The small town of Carmarthen is located inland from the southwest coast of Wales in the county of Carmarthenshire. This small town of around 15,000 people has a long history, emanating as a prominent Roman settlement on the Welsh peninsula some 2,000 years ago. Its importance has diminished in modern times. These days, one may not ordinarily pay much attention to a town of such stature. From a retail perspective, however, the town and the wider province of Carmarthenshire is particularly interesting. In Wales’ fourth most populous county, Carmarthen punches above its weight, despite being dwarfed in terms of its population compared with its sibling to the south, Llanelli, as Carmarthen remains the preeminent shopping location for the region. The pressing question here is how a town of 15,000 successfully markets itself as the prime retail destination in an area with a settlement thrice its size just 20 minutes to the south.
Much of conventional wisdom regarding the location decisions of retailers revolves around the concentration of populations within an area. Thus, a more densely populated area would likely be considered more attractive to a retailer, all things being equal. However, at first glance, this seems not to hold true for the region in question. When we compare these two towns’ retail environments, the difference is stark. One may consider that Carmarthen has, relative to its population size, a larger retail sphere than Llanelli; in fact, the retail environment is absolutely larger and considerably so.
A good means for comparison of retail environments within the towns would be their provision of shopping centres. In Llanelli, the East Gate and St. Elli Centre are the two primary shopping destinations within the town. The East Gate, marketed as a leisure park, has a small retail offering with shops such as Ladbrokes, Lextan and Spar along with a Travelodge and Odeon cinema. The St. Elli Centre is the town’s main shopping centre with a large ASDA and a convenience based retail offering with retailers such as Poundland and Wilko. The town of Carmarthen has a considerable shopping centre presence despite its size. Merlin’s walk and St. Catherine’s Walk shopping centres retain some serious retail giants such as Debenhams, H&M, Lush, Topshop and Vue Cinemas together forming a much more comparison-based retail mix. Total retail space in the St. Elli Centre and East Gate (excluding office and hotel space) comes to around 230,000 square feet; Carmarthen’s two largest centres combine to a total over 325,000 square feet in retail accommodation.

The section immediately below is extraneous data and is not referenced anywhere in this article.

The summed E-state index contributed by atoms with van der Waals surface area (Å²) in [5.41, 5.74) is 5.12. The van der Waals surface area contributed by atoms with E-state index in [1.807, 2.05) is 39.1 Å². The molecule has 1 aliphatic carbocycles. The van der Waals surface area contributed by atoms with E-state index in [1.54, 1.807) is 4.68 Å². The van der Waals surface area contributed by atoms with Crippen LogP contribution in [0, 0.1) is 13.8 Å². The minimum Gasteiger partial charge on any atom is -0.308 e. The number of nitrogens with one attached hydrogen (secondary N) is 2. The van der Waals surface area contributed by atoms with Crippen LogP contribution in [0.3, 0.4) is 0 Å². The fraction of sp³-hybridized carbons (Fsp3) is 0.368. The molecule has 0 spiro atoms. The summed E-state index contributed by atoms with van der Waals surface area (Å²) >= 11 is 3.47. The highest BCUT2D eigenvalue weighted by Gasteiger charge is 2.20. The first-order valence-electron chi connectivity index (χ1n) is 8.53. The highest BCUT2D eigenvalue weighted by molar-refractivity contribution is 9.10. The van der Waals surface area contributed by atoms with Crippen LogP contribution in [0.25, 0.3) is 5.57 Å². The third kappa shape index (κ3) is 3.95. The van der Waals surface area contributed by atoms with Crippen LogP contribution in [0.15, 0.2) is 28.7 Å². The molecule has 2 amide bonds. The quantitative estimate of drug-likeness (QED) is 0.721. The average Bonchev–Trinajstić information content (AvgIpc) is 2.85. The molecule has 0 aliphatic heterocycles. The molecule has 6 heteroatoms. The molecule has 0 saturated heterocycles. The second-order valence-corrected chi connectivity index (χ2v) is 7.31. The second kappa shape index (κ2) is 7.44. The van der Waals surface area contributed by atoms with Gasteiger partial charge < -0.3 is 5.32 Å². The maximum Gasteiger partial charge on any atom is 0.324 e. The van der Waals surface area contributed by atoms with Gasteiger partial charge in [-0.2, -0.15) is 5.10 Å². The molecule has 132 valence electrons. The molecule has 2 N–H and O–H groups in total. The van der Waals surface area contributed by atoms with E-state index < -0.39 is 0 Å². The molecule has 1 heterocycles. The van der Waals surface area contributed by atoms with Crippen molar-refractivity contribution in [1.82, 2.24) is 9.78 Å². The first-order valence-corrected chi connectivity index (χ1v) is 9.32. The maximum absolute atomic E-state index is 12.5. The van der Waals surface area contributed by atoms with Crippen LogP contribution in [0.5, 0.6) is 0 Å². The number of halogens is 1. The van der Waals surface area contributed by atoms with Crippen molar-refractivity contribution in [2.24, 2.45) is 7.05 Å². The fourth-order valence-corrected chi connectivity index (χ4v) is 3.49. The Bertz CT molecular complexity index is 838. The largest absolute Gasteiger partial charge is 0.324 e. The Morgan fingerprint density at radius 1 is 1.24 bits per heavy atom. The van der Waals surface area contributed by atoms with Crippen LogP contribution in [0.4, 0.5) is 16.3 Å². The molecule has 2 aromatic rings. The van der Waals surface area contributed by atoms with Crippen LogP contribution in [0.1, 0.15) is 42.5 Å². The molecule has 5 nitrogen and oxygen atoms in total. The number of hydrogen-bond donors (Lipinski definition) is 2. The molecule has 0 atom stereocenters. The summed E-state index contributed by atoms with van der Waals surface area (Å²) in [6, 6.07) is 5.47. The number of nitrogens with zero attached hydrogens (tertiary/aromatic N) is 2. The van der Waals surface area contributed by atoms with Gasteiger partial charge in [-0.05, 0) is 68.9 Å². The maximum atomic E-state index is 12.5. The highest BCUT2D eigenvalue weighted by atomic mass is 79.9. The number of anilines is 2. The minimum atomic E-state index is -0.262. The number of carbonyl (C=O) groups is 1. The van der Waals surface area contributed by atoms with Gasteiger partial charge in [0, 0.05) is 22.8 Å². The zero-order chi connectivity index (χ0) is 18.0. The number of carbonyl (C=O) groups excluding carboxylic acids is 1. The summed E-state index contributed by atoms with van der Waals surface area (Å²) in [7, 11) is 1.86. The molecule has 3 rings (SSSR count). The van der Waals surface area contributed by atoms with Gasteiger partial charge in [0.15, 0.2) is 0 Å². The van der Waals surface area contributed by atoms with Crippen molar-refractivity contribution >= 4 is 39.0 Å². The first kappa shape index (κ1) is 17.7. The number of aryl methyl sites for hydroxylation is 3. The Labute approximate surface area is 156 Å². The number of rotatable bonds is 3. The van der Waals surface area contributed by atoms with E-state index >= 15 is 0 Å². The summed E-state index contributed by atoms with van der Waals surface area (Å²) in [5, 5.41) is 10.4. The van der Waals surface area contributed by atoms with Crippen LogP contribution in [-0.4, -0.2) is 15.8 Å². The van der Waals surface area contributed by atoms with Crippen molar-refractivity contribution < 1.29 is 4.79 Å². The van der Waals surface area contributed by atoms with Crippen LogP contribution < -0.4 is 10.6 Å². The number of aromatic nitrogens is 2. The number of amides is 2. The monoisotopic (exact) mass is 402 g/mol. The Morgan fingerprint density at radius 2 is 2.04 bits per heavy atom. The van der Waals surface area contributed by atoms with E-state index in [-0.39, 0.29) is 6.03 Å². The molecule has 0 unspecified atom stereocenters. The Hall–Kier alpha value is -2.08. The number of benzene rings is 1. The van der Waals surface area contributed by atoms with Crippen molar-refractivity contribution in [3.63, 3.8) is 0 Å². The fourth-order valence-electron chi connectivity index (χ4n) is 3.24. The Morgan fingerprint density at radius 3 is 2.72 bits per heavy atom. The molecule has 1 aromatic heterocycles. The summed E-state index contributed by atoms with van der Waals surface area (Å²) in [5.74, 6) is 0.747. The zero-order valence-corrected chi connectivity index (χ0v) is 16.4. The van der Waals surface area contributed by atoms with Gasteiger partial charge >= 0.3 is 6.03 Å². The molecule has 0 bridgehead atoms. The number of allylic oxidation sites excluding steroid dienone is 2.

Thus, we can definitively assert that this evidence suggests Carmarthen is a more favorable environment for retailers than its local rival Llanelli given that Carmarthen’s retail offering is far more comprehensive, with a wider choice of retailers from different market segments, rather than a primarily convenience-based retail provision. The question remains, why is this the case?
Looking towards town catchments may provide the first clue as to why this situation has come to pass. Llanelli is located mid-way between Carmarthen and Swansea and has a seemingly limited catchment potential. This position between these two areas may well have contributed to its position as being a secondary retail destination. The city of Swansea has a large residential population, 250,000, at around 8% of the total population of Wales making it a particularly attractive location for both shoppers and retailers. Llanelli lies a mere 20 minutes west across the River Loughor, thus, Swansea is an attractive retail destination for Llanelli residents to carry out their comparison-based shopping. Llanelli, for this reason, lacks the means to compete with Swansea’s more comprehensive retail offering as its population and level of wealth are not sufficient to justify a larger retail offering. Carmarthen’s success can at least partially be attributed to its geographic positioning. Carmarthen has a wide catchment area as the town is the largest settlement in far southwestern Wales; this makes the town a confluence point for communities to the west as the most accessible retail centre for these more rural areas.